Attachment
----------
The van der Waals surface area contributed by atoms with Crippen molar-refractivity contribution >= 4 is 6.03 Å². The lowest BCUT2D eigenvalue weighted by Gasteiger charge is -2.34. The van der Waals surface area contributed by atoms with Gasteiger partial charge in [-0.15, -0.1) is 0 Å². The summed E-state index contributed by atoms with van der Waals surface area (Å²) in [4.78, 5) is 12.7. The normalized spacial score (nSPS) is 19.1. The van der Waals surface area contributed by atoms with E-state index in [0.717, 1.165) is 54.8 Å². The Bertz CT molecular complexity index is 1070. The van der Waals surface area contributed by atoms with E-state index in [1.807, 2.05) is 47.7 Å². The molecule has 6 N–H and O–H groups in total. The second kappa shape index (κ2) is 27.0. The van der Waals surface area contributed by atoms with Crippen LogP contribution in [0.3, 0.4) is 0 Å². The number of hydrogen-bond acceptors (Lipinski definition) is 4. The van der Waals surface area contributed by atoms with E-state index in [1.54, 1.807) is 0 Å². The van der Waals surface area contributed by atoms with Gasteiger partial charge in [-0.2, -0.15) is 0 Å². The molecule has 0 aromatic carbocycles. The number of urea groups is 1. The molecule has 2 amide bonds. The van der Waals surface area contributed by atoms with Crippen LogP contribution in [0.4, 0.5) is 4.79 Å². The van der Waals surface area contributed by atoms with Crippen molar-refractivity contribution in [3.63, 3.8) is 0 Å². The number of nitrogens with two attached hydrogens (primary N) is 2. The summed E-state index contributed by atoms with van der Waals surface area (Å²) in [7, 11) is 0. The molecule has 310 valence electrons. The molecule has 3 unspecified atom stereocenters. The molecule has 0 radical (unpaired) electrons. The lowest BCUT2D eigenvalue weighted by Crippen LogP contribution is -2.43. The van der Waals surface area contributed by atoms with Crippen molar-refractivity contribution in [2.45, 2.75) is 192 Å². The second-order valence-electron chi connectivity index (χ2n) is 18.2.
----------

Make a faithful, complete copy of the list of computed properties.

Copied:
The van der Waals surface area contributed by atoms with Crippen molar-refractivity contribution >= 4 is 6.03 Å². The lowest BCUT2D eigenvalue weighted by Gasteiger charge is -2.34. The van der Waals surface area contributed by atoms with Gasteiger partial charge in [-0.15, -0.1) is 0 Å². The summed E-state index contributed by atoms with van der Waals surface area (Å²) in [4.78, 5) is 12.7. The normalized spacial score (nSPS) is 19.1. The van der Waals surface area contributed by atoms with E-state index in [0.717, 1.165) is 54.8 Å². The Bertz CT molecular complexity index is 1070. The van der Waals surface area contributed by atoms with E-state index in [1.807, 2.05) is 47.7 Å². The molecule has 6 N–H and O–H groups in total. The second kappa shape index (κ2) is 27.0. The van der Waals surface area contributed by atoms with Crippen LogP contribution in [0.3, 0.4) is 0 Å². The number of hydrogen-bond acceptors (Lipinski definition) is 4. The van der Waals surface area contributed by atoms with E-state index in [1.54, 1.807) is 0 Å². The van der Waals surface area contributed by atoms with Gasteiger partial charge in [-0.2, -0.15) is 0 Å². The molecule has 0 aromatic carbocycles. The number of urea groups is 1. The molecule has 2 amide bonds. The van der Waals surface area contributed by atoms with Crippen LogP contribution in [0.4, 0.5) is 4.79 Å². The van der Waals surface area contributed by atoms with Crippen molar-refractivity contribution in [3.63, 3.8) is 0 Å². The number of nitrogens with two attached hydrogens (primary N) is 2. The summed E-state index contributed by atoms with van der Waals surface area (Å²) in [7, 11) is 0. The molecule has 310 valence electrons. The molecule has 3 unspecified atom stereocenters. The molecule has 0 radical (unpaired) electrons. The lowest BCUT2D eigenvalue weighted by Crippen LogP contribution is -2.43. The van der Waals surface area contributed by atoms with Crippen molar-refractivity contribution in [2.45, 2.75) is 192 Å². The second-order valence-electron chi connectivity index (χ2n) is 18.2.